Thursday, January 27, 2005

UK - Skills shortages and pay

Skills Shortages Push Up Wages
Pay increased generally in 2004 but the survey indicates a growing gap
between bottom and top end rates.

Canada (Ontario) - Province Wide Smoking Ban

On December 15, 2004, the Ontario government tabled Bill 164, An Act to rename and amend the Tobacco Control Act, 1994, which will repeal the Smoking in the Workplace Act and make complementary amendments to other Acts. This new legislation introduces a province wide smoking ban in all enclosed public places including workplaces in Ontario. This Bill will reduce an individual’s exposure to the harm caused by second hand smoke (which is sometimes called environmental tobacco smoke or ETS) and will eliminate the need for municipal non-smoking by-laws. The proposed legislation, if enacted, will come into force by May 31, 2006.

Full details at
Province Wide Smoking Ban for 2005

What test should I use today? Pros and cons for recruiting managers

Managers involved in recruiting have more possibilities for assessment available now than ever before. These include psychometrics, assessment centres and competency based interviews. Many have their own favourite procedures, whilst being strongly disinclined to use others. With information from publishers, consultants and one's own HR department the choice can be bewildering and may not always be made systematically, with all matters considered. This article discusses some of the issues involved in making such choices.

Full article by Robert Edenborough of KPMG at What test should I use today? Pros and cons for recruiting managers

Australia - Howard Government Skills Crisis Continues

An Australian Labor Party statement criticises the Howard Government's handling of the skills crisis.

More at Howard Government Skills Crisis Continues

Monday, January 24, 2005

USA - Best Companies for Executive Development

General Electric has been ranked as the best company for developing executive talent in a survey by Executive Development Associates.

Full article at: Best Companies for Executive Development

HR Metrics

Using HR metrics

A report by The Conference Board suggests that while few (12%) surveyed organizations make significant use of HR measures to meet strategic targets, 84% of 104 HR executives interviewed in the survey say that they will increase their use of people metrics over the next three years.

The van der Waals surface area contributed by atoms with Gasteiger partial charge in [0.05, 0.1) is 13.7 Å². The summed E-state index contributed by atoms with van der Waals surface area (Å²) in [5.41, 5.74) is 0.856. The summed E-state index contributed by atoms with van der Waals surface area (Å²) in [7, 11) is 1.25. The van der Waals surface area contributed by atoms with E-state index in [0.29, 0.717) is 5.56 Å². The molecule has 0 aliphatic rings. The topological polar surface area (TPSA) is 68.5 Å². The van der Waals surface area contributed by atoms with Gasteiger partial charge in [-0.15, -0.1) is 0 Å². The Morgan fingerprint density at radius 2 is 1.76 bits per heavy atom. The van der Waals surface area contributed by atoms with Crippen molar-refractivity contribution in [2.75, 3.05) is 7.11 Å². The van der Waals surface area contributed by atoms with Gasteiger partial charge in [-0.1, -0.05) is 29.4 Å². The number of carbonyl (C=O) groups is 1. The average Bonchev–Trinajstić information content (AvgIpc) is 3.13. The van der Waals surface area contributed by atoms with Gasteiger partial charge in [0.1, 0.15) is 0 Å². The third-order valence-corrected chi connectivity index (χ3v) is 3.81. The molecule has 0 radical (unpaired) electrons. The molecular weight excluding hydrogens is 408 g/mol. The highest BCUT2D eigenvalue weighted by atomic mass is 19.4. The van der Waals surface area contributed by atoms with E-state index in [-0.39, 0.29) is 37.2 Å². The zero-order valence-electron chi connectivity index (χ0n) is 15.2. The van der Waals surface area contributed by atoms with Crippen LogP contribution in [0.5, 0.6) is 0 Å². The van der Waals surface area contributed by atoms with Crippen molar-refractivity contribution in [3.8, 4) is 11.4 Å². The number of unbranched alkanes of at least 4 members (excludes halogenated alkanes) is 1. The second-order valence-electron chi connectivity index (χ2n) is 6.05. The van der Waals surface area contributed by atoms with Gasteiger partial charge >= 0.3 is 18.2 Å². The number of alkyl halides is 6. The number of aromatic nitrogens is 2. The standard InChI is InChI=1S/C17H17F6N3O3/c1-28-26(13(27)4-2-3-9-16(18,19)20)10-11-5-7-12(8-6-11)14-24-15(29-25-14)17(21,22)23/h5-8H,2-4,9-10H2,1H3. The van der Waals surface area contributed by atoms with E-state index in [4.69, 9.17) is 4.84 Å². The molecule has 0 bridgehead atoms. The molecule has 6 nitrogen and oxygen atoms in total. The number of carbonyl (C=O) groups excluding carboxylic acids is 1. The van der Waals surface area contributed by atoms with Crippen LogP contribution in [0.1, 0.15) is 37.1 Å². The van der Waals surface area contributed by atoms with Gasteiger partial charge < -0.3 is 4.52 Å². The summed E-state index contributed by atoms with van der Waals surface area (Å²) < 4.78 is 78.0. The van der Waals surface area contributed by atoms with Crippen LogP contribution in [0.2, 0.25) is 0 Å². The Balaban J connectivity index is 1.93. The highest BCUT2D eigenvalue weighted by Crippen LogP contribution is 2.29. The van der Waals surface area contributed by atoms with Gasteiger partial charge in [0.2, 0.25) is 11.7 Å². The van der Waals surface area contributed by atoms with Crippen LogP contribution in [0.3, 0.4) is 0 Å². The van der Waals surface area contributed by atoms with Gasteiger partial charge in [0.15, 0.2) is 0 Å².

Sunday, January 23, 2005

The value of lectures

The lecture is probably the most common and yet the most heavily criticised of all learning methods (Bligh, 1998). Learners often favour this method because it is almost entirely passive and demands little from them except the appearance of being awake. Trainers (and budget holders) appreciate that information can be thrown at large numbers of people comparatively cheaply. It is also a wonderful opportunity for those with a streak of extraversion to take the stage and expound on their favourite ideas without the intellectual challenge of debate. But is it an effective method of learning? The didactic nature of the lecture has attracted criticism. For example, in a university context, Barnett (2000: 159) describes the lecture as a:

'... refuge for the faint-hearted ... it keeps channels of communication closed, freezes hierarchy between lecturer and students and removes any responsibility on the student to respond ... the students remain as voyeurs; the lecture remains a comfort zone ... the student watches a performance and is not obliged to engage with it'

Nevertheless, the lecture can be a useful medium through which to convey broad ideas about a particular subject. But the lack of interaction means that misunderstanding may result and clarity on certain issues may not be sought. Success is dependent on a number of factors such as:

Full article at: The Value of Lectures

Saturday, January 22, 2005

One Adult in Eleven is an Entrepreneur

73 million people across the globe are either nascent entrepreneurs, or own or manage a young business, according to the sixth annual Global Entrepreneurship Monitor. Directed by London Business School and Babson College and released today, the report is the largest annual measure of entrepreneurial activity worldwide, spanning 34 countries and a total labour force of 784 million people.

More at: One Adult in Eleven is an Entrepreneur

Friday, January 21, 2005

The miracle of learning

Learning is the foundation of human success, as a species and as individuals. We learn from our mothers and our mistakes and our ability to learn allows us to deal with both the familiar and the unexpected. We learn from the moment we are born and continue learning until our very last lesson - death. Without learning we would not be human beings. When we cease to learn, we are humans no more.